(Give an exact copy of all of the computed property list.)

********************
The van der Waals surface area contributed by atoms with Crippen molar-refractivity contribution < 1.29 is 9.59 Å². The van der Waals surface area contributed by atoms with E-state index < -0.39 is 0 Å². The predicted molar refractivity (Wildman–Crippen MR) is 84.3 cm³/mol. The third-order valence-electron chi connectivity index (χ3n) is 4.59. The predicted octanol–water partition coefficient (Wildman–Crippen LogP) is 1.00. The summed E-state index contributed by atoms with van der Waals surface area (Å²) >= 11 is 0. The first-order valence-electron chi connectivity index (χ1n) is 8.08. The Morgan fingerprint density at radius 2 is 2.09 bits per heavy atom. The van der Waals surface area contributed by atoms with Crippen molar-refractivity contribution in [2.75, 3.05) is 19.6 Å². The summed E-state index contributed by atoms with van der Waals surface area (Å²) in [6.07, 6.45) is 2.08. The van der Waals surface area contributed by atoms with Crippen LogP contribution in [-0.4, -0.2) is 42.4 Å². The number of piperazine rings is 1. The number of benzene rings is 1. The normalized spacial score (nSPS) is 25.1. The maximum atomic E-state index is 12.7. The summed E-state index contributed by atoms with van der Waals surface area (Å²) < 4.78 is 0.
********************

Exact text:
The van der Waals surface area contributed by atoms with Crippen molar-refractivity contribution < 1.29 is 9.59 Å². The van der Waals surface area contributed by atoms with E-state index < -0.39 is 0 Å². The predicted molar refractivity (Wildman–Crippen MR) is 84.3 cm³/mol. The third-order valence-electron chi connectivity index (χ3n) is 4.59. The predicted octanol–water partition coefficient (Wildman–Crippen LogP) is 1.00. The summed E-state index contributed by atoms with van der Waals surface area (Å²) >= 11 is 0. The first-order valence-electron chi connectivity index (χ1n) is 8.08. The Morgan fingerprint density at radius 2 is 2.09 bits per heavy atom. The van der Waals surface area contributed by atoms with Crippen molar-refractivity contribution in [2.75, 3.05) is 19.6 Å². The summed E-state index contributed by atoms with van der Waals surface area (Å²) in [6.07, 6.45) is 2.08. The van der Waals surface area contributed by atoms with Crippen LogP contribution in [-0.4, -0.2) is 42.4 Å². The number of piperazine rings is 1. The number of benzene rings is 1. The normalized spacial score (nSPS) is 25.1. The maximum atomic E-state index is 12.7. The summed E-state index contributed by atoms with van der Waals surface area (Å²) < 4.78 is 0.